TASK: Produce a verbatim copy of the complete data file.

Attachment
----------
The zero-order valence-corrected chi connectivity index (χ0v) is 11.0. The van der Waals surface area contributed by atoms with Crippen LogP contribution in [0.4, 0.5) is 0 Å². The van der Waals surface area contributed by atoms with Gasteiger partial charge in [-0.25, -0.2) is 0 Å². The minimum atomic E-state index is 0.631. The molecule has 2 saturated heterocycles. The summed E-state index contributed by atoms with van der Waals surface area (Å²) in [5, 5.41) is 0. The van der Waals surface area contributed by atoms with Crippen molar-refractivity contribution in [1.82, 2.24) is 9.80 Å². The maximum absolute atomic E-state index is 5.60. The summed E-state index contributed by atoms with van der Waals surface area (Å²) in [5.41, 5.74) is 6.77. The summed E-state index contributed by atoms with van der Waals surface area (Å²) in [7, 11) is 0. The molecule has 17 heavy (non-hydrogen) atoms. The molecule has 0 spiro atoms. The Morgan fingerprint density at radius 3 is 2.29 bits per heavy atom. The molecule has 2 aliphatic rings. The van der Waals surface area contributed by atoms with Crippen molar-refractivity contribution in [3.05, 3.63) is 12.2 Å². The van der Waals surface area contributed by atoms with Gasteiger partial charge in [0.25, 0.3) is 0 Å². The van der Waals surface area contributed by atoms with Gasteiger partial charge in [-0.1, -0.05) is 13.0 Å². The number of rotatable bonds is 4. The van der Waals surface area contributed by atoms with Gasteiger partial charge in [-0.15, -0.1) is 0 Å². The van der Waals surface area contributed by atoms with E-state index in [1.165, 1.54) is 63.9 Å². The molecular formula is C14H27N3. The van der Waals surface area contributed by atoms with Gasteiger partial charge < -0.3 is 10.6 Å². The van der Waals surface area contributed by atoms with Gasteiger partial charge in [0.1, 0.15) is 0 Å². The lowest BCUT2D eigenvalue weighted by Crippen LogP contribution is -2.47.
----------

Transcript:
The zero-order valence-corrected chi connectivity index (χ0v) is 11.0. The van der Waals surface area contributed by atoms with Crippen LogP contribution in [0.4, 0.5) is 0 Å². The van der Waals surface area contributed by atoms with Gasteiger partial charge in [-0.25, -0.2) is 0 Å². The minimum atomic E-state index is 0.631. The molecule has 2 saturated heterocycles. The summed E-state index contributed by atoms with van der Waals surface area (Å²) in [5, 5.41) is 0. The van der Waals surface area contributed by atoms with Crippen molar-refractivity contribution in [1.82, 2.24) is 9.80 Å². The maximum absolute atomic E-state index is 5.60. The summed E-state index contributed by atoms with van der Waals surface area (Å²) in [5.41, 5.74) is 6.77. The summed E-state index contributed by atoms with van der Waals surface area (Å²) in [7, 11) is 0. The molecule has 17 heavy (non-hydrogen) atoms. The molecule has 0 spiro atoms. The Morgan fingerprint density at radius 3 is 2.29 bits per heavy atom. The molecule has 2 aliphatic rings. The van der Waals surface area contributed by atoms with Crippen molar-refractivity contribution in [3.05, 3.63) is 12.2 Å². The van der Waals surface area contributed by atoms with Gasteiger partial charge in [0.25, 0.3) is 0 Å². The van der Waals surface area contributed by atoms with Gasteiger partial charge in [-0.1, -0.05) is 13.0 Å². The number of rotatable bonds is 4. The van der Waals surface area contributed by atoms with Gasteiger partial charge in [-0.15, -0.1) is 0 Å². The van der Waals surface area contributed by atoms with E-state index in [1.165, 1.54) is 63.9 Å². The molecular formula is C14H27N3. The van der Waals surface area contributed by atoms with Gasteiger partial charge < -0.3 is 10.6 Å². The van der Waals surface area contributed by atoms with Gasteiger partial charge in [0.1, 0.15) is 0 Å². The lowest BCUT2D eigenvalue weighted by Crippen LogP contribution is -2.47.